One of the main developers and proponents of that standard was also one of Archbishop Gregory’s predecessors in Washington, former Cardinal Theodore McCarrick whose own history is about to be published in a soon-to-be-released Vatican report. SNAP and its director, David Clohessy, were also later accused of extensive corruption in a lawsuit from a SNAP employee reported by Bill Donohue and the Catholic League in “SNAP Exposed” and by me in “David Clohessy Resigns SNAP in Alleged Kickback Scheme.”
In the 12 Century, Thomas à Becket, Archbishop of Canterbury and Chancellor of the King, excommunicated some of the corrupt barons of King Henry II after they summarily executed two accused priests. The King raged at Becket’s affront to his authority saying, “Will no one rid me of this turbulent priest?”
Four of the King’s men, taking that as a directive, murdered the archbishop at Mass in his cathedral on December 29, 1170. In the end, King Henry had to accede to canon law and the jurisdiction of church courts over clergy. As for Becket, he became a saint and martyr canonized in 1173.
It pains me greatly that an organization I deeply respect, the Becket Law firm, defenders of religious liberty taking its name from the legacy of Saint Thomas à Becket, published a defense of “credibly accused” as sufficient for denying the civil rights of Catholic priests, but no one else. Maria Montserrat Alvarado wrote on behalf of the Becket Law firm:
- “In ‘Diocese of Lubbock v. Guerrero,’ the plaintiff, a Catholic clergyman, sued for defamation after the Diocese of Lubbock included him on a list of credibly accused clergy. The lower courts sided with Guerrero [saying] that because the Diocese published the information that could be seen… outside the confines of the church [it] could be used to sue the Church… The lower court’s strange view runs counter to Pope Francis and USCCB’s specific call for greater transparency.”
The above was posted by Becket Law on Twitter, but These Stone Walls does not have the reach that the Becket Law firm has. My rebuttal was but a mere whisper, posted nonetheless, so maybe you can make it a bit louder by sharing this post:
- “I must register my objection and grave disappointment with Becket Law for statements about the defamation lawsuit by a priest whose name appears on his bishop’s list of the ‘credibly accused.’ Becket’s website cites Pope Francis in a call for transparency. Pope Francis also said in 2019 that the names of accused priests should only be published if the accusations are proven. The U.S. bishops adopted a ‘credible’ standard that does not even come close to that. It is of deep concern that Becket Law appears to either not know this or not care… For the great damage done by this practice.” (See “The Credibility of Bishops on Credibly Accused Priests”)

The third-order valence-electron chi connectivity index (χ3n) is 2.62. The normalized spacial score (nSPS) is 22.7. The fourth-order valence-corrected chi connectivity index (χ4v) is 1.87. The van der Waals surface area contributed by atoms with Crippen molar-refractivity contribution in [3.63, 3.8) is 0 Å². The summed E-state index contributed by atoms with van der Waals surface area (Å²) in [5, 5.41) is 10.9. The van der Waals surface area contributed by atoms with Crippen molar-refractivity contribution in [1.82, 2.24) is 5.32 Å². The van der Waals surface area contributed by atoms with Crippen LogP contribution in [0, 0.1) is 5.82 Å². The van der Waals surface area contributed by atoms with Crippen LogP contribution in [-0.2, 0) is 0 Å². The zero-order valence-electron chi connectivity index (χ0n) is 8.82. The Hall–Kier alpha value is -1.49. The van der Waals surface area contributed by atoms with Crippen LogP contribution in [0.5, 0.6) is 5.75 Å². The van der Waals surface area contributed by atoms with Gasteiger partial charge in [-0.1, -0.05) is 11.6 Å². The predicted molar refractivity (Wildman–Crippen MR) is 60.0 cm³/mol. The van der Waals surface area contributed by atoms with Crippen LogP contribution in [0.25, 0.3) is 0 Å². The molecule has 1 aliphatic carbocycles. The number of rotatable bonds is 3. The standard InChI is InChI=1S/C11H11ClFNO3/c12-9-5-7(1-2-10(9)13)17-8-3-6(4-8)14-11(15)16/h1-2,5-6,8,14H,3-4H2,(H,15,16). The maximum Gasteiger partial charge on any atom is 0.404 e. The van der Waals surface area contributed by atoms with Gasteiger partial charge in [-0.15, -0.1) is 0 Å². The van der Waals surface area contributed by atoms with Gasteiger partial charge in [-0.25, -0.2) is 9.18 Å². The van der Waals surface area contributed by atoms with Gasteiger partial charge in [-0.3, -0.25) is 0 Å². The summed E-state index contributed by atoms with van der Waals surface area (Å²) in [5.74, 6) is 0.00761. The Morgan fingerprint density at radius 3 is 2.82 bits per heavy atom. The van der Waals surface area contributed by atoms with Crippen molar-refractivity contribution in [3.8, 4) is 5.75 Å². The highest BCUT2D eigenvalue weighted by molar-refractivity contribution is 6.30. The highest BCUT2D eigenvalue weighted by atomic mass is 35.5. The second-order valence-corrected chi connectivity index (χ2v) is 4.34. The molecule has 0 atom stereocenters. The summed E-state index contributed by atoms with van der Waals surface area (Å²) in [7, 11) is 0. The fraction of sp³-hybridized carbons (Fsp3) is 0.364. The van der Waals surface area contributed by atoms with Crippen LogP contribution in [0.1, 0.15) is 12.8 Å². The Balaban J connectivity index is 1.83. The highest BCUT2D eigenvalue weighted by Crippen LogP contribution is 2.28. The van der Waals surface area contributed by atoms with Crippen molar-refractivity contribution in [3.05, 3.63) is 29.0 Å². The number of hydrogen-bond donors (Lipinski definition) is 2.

For over a decade on These Stone Walls, I have warned against the practice of bishops citing a false and unjust “transparency” as justification for publishing lists of priests who have been merely accused with little to no effort at real substantiation. This is the legacy of the Dallas Charter and “credibly accused.”
It is for good reason that Catholic League President Bill Donohue, reflecting on my own case on NBC’s “Today” show on October 13, 2005 said:
- “There is no segment of the American population which has less civil liberties protection than the average American Catholic priest.”
A DIRE THREAT TO FREEDOM OF THE PRESS – FROM WITHIN
Another grave threat to our freedoms is the diminishment of Freedom of the Press by stewards not quite up to the task. Most people who read newspapers have seen the term, “op-ed,” but few know its true origin. It began as a feature of The New York Times once America’s most respected flagship newspaper but now slowly collapsing under the weight of its own hubris. “Op-ed” was newspeak for “Opposite the Editorial Page.”
Its meaning was both literal and figurative. It was a feature by a guest writer invited by the Times for an opinion piece that would appear on the page opposite the newspaper’s own main editorial page. Over time, it also came to be symbolic of the Times’ commitment to integrity in journalism. The “op-ed” also provided a forum in which writers could reflect positions that were opposite of those the editors propounded on their editorial page. Thus, “op-ed” came to have a double meaning.